Dutch elm disease is one of the well known diseases in Minnesota. Many people remember these trees lining the streets of many cities, including Minneapolis. This fungal disease has killed off millions of tree; There are still an estimated 1 million American elm trees left in Minnesota. Dutch elm disease was first discovered in Minnesota in 1961, and still exists to this day. Many elms that can be found in the metropolitan area have been preserved with chemical treatments.
Dutch elm disease is made up of two different fungi. It is spread in many different ways, including: root grafting, insect (vector) spread, and spores from cankers. When the pathogen enters the tree it starts to multiply rapidly.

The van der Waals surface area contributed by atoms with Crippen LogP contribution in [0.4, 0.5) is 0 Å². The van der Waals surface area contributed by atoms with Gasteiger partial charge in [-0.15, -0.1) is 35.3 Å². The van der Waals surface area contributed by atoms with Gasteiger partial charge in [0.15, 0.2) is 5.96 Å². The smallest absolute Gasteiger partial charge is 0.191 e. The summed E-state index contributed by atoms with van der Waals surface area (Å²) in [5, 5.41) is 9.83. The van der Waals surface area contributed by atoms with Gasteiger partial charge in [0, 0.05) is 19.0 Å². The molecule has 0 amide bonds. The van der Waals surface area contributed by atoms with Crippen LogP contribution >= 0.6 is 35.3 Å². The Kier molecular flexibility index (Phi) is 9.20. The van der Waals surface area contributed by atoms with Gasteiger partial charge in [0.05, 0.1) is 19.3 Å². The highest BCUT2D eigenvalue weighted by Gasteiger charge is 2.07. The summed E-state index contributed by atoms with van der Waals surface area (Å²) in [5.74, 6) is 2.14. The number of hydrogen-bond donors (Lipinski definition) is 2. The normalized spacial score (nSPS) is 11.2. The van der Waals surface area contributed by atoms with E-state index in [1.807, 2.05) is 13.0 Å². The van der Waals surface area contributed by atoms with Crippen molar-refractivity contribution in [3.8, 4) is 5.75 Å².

The picture on the top right shows the first signs that are noticed in a tree as it starts "flagging" the disease. From here the disease infests the cambium layer and spreads through the entire tree. This process restricts flow of nutrients, water, and sugars throughout the tree. The picture on the bottom right show the streaking where the fungus was growing in this section of an American elm.
Dutch elm disease has been treated for 30 plus years using an active ingredient called propiconazole. The most effective treatment method is via trunk injection. Most other methods have little to no success treating this disease. Treatment timing should be done ASAP, as the disease kills a tree very fast. Once a tree is affected by Dutch elm disease the homeowners may only have a few days to make a quck decision.
It is possible to treat trees that have just contracted Dutch elm disease, but the diseased areas need to be cut out completely and the tree treated immediately via trunk injection. Arbor doctor provides the best Dutch Elm Disease treatments on the market by Arborjet!